From NY Times

A million Americans a year are arrested for drunken driving, and most stops begin the same way: flashing blue lights in the rearview mirror, then a battery of tests that might include standing on one foot or reciting the alphabet.

What matters most, though, happens next. By the side of the road or at the police station, the drivers blow into a miniature science lab that estimates the concentration of alcohol in their blood. If the level is 0.08 or higher, they are all but certain to be convicted of a crime.

software is fake

>But those tests — a bedrock of the criminal justice system — are often unreliable, a New York Times investigation found. The devices, found in virtually every police station in America, generate skewed results with alarming frequency, even though they are marketed as precise to the third decimal place.

Judges in Massachusetts and New Jersey have thrown out more than 30,000 breath tests in the past 12 months alone, largely because of human errors and lax governmental oversight. Across the country, thousands of other tests also have been invalidated in recent years.

The machines are sensitive scientific instruments, and in many cases they haven’t been properly calibrated, yielding results that were at times 40 percent too high. Maintaining machines is up to police departments that sometimes have shoddy standards and lack expertise.

In some cities, lab officials have used stale or home-brewed chemical solutions that warped results.

In Massachusetts, officers used a machine with rats nesting inside.

Read Full Article at NY Times


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4 COMMENTS

  1. In the country Im living in at the moment, you can demand a blood test from a hospital, two police officers will escort you for the blood test.
    But remember it could go in your favor or not, only good if you know you are under.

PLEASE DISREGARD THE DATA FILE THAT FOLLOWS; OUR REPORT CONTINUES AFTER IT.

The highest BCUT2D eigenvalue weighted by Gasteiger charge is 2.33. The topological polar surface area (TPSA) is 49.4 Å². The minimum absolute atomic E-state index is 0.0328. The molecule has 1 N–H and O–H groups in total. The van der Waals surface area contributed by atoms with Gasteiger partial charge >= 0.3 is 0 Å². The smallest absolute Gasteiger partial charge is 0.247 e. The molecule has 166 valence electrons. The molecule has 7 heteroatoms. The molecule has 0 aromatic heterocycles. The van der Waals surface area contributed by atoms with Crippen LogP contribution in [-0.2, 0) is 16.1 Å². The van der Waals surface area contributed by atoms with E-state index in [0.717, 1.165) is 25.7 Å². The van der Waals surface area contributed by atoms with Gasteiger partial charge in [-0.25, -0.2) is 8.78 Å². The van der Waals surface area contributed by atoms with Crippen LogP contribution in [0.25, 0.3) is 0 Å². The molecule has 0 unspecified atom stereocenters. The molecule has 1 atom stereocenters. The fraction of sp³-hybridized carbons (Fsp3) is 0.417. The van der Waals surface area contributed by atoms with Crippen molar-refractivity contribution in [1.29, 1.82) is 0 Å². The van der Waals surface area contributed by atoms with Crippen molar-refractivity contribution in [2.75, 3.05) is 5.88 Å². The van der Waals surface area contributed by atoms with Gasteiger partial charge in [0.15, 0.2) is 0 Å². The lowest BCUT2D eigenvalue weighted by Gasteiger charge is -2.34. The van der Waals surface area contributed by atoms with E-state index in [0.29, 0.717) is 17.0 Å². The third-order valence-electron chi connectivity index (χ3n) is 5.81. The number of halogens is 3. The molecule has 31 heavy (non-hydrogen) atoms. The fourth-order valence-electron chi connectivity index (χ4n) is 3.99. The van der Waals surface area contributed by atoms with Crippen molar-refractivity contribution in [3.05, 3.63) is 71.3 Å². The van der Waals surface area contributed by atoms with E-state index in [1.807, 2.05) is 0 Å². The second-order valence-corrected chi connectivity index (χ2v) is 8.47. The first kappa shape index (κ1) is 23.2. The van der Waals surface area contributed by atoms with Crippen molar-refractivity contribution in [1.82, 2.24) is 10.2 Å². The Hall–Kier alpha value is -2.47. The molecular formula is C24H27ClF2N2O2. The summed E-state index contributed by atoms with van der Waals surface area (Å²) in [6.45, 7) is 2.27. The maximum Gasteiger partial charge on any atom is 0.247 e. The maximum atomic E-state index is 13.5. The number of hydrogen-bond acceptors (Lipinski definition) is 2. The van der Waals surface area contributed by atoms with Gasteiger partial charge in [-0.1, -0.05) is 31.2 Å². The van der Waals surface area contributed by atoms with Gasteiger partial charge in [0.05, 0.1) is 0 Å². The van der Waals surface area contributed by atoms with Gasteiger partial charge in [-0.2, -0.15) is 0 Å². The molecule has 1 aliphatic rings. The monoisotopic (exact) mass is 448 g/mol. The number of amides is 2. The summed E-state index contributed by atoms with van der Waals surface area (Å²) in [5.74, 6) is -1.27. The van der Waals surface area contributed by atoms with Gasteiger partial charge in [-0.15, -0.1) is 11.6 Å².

2. I’m not going to read the NYT article.

    Here’s the thing . . . a police officer pulls over a car which is, OBVIOUSLY being driven . . . swervey. The driver is pulled over, and the first thing they ask:
    “What seems to be the offissor . . . problem, offissor . . . ?”

    They drunk!

    They will DENY IT until the cows come home. They will DENY it in court. They will hire an attorney who will DENY it in court.

    I do not blame the police officers who deal with cars wrapped around lightposts . . . if the breath analysis can document the condition of the drunk drivers’ BREATH measurements, and use them in court for a conviction . . . GOOD! In this one instance, can SOMEONE please do their jobs without the NYT being paid to get rid of something that ACTUALLY works.

    1,000,000 fake breath tests??

    The NYT does realize that for millie peeps who have “fake” breath test conducted, that’s . . . 1,000,000 drivers suspected of DUI. That’s 20,000 “alleged” drunk drivers in each state PER YEAR, or >1,600 per month! That’s a lot of police pulling people over, who AREN’T drunk? I tend to doubt that. Drunk people can’t fathom they have any drinking problems, let alone how to deal with it, which is why the breath analysis is very important in court.

    ALL the courts have diversion programs. ALL OF. THEM.

  3. I know a young person who was stopped outside a bar after a drink. He was tested by a breathalyzer and passed. The cop would not accept that so he called for another car with a “special” breathalyzer and, of course, he failed this one. He was given the name of a local lawyer who specializes in DUI and had pay him several thousand dollar to call the prosecutor and make the “usual deal.” He plead guilty to impaired which is a lessor charge but still screws up your insurance rate for years. This is a profit mill for the local government and the lawyer. (who may or may not have shared his fee with his friend the prosecutor.)
    There are plenty of real cases where a drunk person is behind the wheel and is a danger to himself and others without going after those who are, at worst, marginal. Of course, it has ben proven that, in general, a person who is texting while driving is a bigger hazard than a drunk driver but the penalty is much less.

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